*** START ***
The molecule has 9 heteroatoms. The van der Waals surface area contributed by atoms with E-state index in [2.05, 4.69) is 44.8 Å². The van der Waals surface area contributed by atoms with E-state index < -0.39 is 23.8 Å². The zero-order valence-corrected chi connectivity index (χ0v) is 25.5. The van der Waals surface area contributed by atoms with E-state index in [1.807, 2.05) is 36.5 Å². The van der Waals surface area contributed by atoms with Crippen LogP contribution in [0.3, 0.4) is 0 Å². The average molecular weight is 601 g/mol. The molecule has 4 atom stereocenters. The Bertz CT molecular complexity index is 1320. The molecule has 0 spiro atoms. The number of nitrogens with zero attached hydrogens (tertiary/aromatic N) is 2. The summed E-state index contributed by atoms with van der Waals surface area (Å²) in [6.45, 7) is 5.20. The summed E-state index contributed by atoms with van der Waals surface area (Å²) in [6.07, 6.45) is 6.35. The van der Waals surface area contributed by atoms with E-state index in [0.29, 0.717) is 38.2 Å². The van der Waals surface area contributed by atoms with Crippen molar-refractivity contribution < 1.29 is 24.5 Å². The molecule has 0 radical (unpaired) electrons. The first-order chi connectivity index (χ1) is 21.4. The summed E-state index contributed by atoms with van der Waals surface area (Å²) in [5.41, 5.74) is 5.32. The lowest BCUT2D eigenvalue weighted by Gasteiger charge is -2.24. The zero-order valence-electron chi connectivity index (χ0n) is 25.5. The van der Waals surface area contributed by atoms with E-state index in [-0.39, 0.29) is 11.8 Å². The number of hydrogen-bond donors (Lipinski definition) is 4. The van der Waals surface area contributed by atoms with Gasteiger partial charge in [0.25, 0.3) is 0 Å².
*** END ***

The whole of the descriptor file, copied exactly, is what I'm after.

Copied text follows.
The molecule has 9 heteroatoms. The van der Waals surface area contributed by atoms with E-state index in [2.05, 4.69) is 44.8 Å². The van der Waals surface area contributed by atoms with E-state index < -0.39 is 23.8 Å². The zero-order valence-corrected chi connectivity index (χ0v) is 25.5. The van der Waals surface area contributed by atoms with E-state index in [1.807, 2.05) is 36.5 Å². The van der Waals surface area contributed by atoms with Crippen LogP contribution in [0.3, 0.4) is 0 Å². The average molecular weight is 601 g/mol. The molecule has 4 atom stereocenters. The Bertz CT molecular complexity index is 1320. The molecule has 0 spiro atoms. The number of nitrogens with zero attached hydrogens (tertiary/aromatic N) is 2. The summed E-state index contributed by atoms with van der Waals surface area (Å²) in [6.45, 7) is 5.20. The summed E-state index contributed by atoms with van der Waals surface area (Å²) in [6.07, 6.45) is 6.35. The van der Waals surface area contributed by atoms with E-state index in [0.29, 0.717) is 38.2 Å². The van der Waals surface area contributed by atoms with Crippen molar-refractivity contribution < 1.29 is 24.5 Å². The molecule has 0 radical (unpaired) electrons. The first-order chi connectivity index (χ1) is 21.4. The summed E-state index contributed by atoms with van der Waals surface area (Å²) in [5.41, 5.74) is 5.32. The lowest BCUT2D eigenvalue weighted by Gasteiger charge is -2.24. The zero-order valence-electron chi connectivity index (χ0n) is 25.5. The van der Waals surface area contributed by atoms with E-state index in [-0.39, 0.29) is 11.8 Å². The number of hydrogen-bond donors (Lipinski definition) is 4. The van der Waals surface area contributed by atoms with Gasteiger partial charge in [0.25, 0.3) is 0 Å².